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To me, Ivanka fits the similiar to Irina, but ending in harsher sounds. That said, in 2017, that name comes with many connotations that may distract from your character.
(Pleading in advance to keep the politics off this page; just the name.)
I teach a number of Chinese students who adopt "American" names. Max is a very common choice for these boys. Ryan and Ian are more unusual. You can't go wrong with any of them.
I personally prefer Irene, but I think Irena blends in better with all the Olivias, Sophias, Emmas etc in today's playground
John and Jim are much more my style, but I find this a very approachable list. They are as a group sturdy, rugged names.
Is there a distinct "cowgirl name" style?
This is truly a lovely list for all of the potential names you've listed. Each name you've listed would also be a lovely sibling.
I'm surprised by the number of names for both genders that end in the "lee" sound. (And the variety of spellings to produce it!).
I'd be surprised to meet a female Florian/en. That said, I know quite a few names that have "crossed over" the gender divide and this could be one.
I'm hearing Ace as a dog name....which means it must be right around the corner for humans!
On the one hand, Jolan makes me think of Jolene and feminine. On the other hand, it reminds me of Jalen, a now ubiquitous name in my HS classes. (Both genders, many spellings, a few more males.)
For some reason "Hugh" jumps out for me. Though I rather like Clark.
As a teacher who has had female students named Jonah, Miller, Sydney and all manner of last names, this doesn't raise my eyebrows much, but a cute, feminine nickname will make it wear better.
I know a Matthew-Andrew sibset, and I like the subtle -ew connection between the names. I knew them for quite some time before I noticed.
I'm not a huge fan of last names on girls, but Curie could grow on me. It is close enough to Carrie and Marie Curie, famous female scientist! I like it.
Curiously enough, I like Blessence. It's NMS and I'd never use it, but it is a combo name with recognizable parts and both parts are lovely. It sounds like a name.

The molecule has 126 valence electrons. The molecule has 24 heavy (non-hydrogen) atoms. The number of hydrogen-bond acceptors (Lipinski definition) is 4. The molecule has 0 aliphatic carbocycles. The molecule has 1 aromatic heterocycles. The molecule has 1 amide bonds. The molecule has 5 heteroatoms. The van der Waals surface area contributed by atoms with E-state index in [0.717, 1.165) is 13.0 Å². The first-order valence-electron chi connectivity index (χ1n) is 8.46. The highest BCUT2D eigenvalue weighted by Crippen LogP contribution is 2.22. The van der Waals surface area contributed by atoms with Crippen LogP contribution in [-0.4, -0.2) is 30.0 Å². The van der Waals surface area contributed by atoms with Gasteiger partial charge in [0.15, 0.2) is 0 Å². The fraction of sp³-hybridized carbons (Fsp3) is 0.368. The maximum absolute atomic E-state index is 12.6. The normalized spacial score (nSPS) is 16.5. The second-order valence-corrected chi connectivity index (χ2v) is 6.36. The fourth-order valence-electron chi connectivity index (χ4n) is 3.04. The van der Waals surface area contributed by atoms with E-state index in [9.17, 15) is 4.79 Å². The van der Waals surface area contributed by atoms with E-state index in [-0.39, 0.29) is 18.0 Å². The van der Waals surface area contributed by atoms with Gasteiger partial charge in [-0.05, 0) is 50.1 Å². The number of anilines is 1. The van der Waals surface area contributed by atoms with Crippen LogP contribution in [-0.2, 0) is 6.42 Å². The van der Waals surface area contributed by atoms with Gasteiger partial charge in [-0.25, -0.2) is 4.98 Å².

A surprising number on this list sound like a name I'd think would be appropriate for a pet. And we all know what happens to pet names down the road...Baby Names!
It amazes me how local cultural references can be. Lucchese reads gangster to me. (I'm from NY). Cowboy wouldn't have occurred to me in a million years. I've never heard of the boots.
3. This doesn't bother me so much, I enjoy watching the trends.
4. The rhymes with Aiden family.
5. Seeking a unique name for every child, particularly by spelling
6. Sophia/e This name just grows on me.
7. K, I have a hard time writing K's in correct proportion to the other letters.
8. Olivia is a lovely name with too much air time
9. & 10. I love the name Linus and think it is ready to fly.
It seems as if in this age of the internet, we are even more local. I run into Ryans and Avas everywhere at my son's school. I teach at a different school and haven't met an Ava yet. While I've had Ryans, the name doesn't stand out in my classroom.
That's a fascinating trend!
I'm a little surprised by the -yns. For me, this reads female. Perhaps I'm a few years behind!
I had a HS student a few years ago with this name who went by Mina. (Mean-ah)
This is a facinating trend to coexist with the don't use the nickname, he's Matthew, not Matt, he's Benjamin not Ben trend.
For me this is why one should give the kid a non-flashy name. If you are named "John" you have nothing to live up to. If you are named "Saint" (or any other of dozens of examples), right away everyone knows you are a celebrity kid and you have to live up to that moniker. But as always, different styles abound! And that's what makes names fun.